Some members of the Carroll County Public Schools’ board of education have expressed support for the removal of the books.

Members Steve Whisler and Tara Battaglia both signed Moms for Liberty’s Parent Pledge, which states that they will “honor the fundamental rights of parents including but not limited to the right to direct the education, medical care, and moral upbringing of their children.”

Whisler was also a speaker at Moms for Liberty’s “Giving Parents a Voice” Town Hall, held in Silver Spring on Sept. 26, where he spoke about how much he values parental involvement.

The issue of book challenges exists beyond Carroll County. According to national data collected by the American Library Association’s Office for Intellectual Freedom, in the first eight months of 2023, 1,915 unique titles were targeted.

According to ALA, the number of unique titles challenged has increased by 20% this year from the same reporting period in 2022, which saw the highest number of challenges since the association started collecting the data 20 years ago.

It also found that the recent rise in title challenges is often driven by a single person or group challenging multiple titles at a time.

In the first eight months of 2023, 11 states reported cases of a challenge to 100 or more books, compared to six during the same reporting period in 2022 and zero in 2021, and that “9 in 10 of the overall number of books challenged were part of an attempt to censor multiple titles,” according to ALA.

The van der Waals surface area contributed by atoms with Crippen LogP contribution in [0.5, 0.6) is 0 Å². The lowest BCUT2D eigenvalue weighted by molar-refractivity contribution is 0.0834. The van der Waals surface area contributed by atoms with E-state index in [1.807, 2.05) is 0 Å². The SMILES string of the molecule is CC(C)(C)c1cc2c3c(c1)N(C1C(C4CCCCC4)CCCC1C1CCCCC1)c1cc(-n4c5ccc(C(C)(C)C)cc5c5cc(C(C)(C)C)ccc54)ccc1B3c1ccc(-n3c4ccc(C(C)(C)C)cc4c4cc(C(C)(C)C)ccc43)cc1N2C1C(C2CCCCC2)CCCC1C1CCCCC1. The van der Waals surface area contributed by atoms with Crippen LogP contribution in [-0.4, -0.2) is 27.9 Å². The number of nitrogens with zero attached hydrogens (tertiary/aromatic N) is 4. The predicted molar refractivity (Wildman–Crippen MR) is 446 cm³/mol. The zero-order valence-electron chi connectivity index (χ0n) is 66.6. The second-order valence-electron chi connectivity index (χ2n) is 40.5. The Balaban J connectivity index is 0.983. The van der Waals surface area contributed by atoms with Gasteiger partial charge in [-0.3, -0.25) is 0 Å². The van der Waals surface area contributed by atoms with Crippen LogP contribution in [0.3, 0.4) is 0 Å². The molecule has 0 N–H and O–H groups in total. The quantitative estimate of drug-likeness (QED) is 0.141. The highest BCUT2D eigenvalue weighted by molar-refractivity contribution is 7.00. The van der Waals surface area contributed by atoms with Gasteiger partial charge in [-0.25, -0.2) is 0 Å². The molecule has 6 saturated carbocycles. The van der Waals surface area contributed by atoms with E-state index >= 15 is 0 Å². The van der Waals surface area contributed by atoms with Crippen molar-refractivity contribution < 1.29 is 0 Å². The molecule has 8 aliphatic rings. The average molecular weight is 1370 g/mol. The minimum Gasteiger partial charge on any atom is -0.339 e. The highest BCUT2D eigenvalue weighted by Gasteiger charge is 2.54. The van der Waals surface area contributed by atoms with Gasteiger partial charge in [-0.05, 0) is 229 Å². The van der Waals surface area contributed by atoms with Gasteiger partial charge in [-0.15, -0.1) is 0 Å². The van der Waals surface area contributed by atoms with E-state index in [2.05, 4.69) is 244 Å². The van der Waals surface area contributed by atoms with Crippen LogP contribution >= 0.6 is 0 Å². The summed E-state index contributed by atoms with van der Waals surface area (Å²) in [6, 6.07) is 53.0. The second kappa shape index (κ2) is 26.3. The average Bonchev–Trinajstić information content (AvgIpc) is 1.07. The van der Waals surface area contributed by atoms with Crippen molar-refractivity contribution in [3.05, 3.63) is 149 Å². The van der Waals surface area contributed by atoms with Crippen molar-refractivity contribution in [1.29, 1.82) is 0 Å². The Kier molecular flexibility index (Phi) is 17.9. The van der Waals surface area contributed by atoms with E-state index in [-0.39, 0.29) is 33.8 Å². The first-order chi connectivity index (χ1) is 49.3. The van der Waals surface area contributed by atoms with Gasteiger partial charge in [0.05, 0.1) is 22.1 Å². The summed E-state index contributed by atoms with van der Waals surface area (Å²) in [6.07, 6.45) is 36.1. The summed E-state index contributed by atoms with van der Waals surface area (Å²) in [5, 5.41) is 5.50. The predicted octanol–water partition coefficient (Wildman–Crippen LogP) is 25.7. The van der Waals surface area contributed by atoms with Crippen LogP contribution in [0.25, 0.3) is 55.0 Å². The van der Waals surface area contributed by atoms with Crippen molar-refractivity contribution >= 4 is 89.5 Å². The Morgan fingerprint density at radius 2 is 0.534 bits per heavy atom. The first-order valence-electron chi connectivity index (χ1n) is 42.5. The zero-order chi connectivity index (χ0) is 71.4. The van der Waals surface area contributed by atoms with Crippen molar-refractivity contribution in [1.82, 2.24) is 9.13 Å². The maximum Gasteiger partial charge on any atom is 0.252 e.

It doesn’t seem likely the challenges will slow down soon. In nearby Harford County, board of education vice president Melissa Hahn called out six books for being inappropriate for students at a recent meeting.

In Carroll County, the school district’s Reconsideration Committee will continue to review up to five books per month. According to The Baltimore Sun, school officials have decided to retain five of the books in high school libraries, including “The Perks of Being a Wallflower” by Stephen Chbosky, “Tilt” by Ellen Hopkins, “The Sun and her Flowers” by Rupi Kaur, “Not That Bad: Dispatches From Rape Culture” by Roxane Gay, and “Slaughterhouse-Five” by Kurt Vonnegut, though the books have not yet been returned to shelves as the decision is open to appeal. “Slaughterhouse-Five,” an anti-war novel long considered a classic of American literature, has been permanently removed from middle school libraries in the county.

Capital News Service's Dylan Manfre contributed to this story.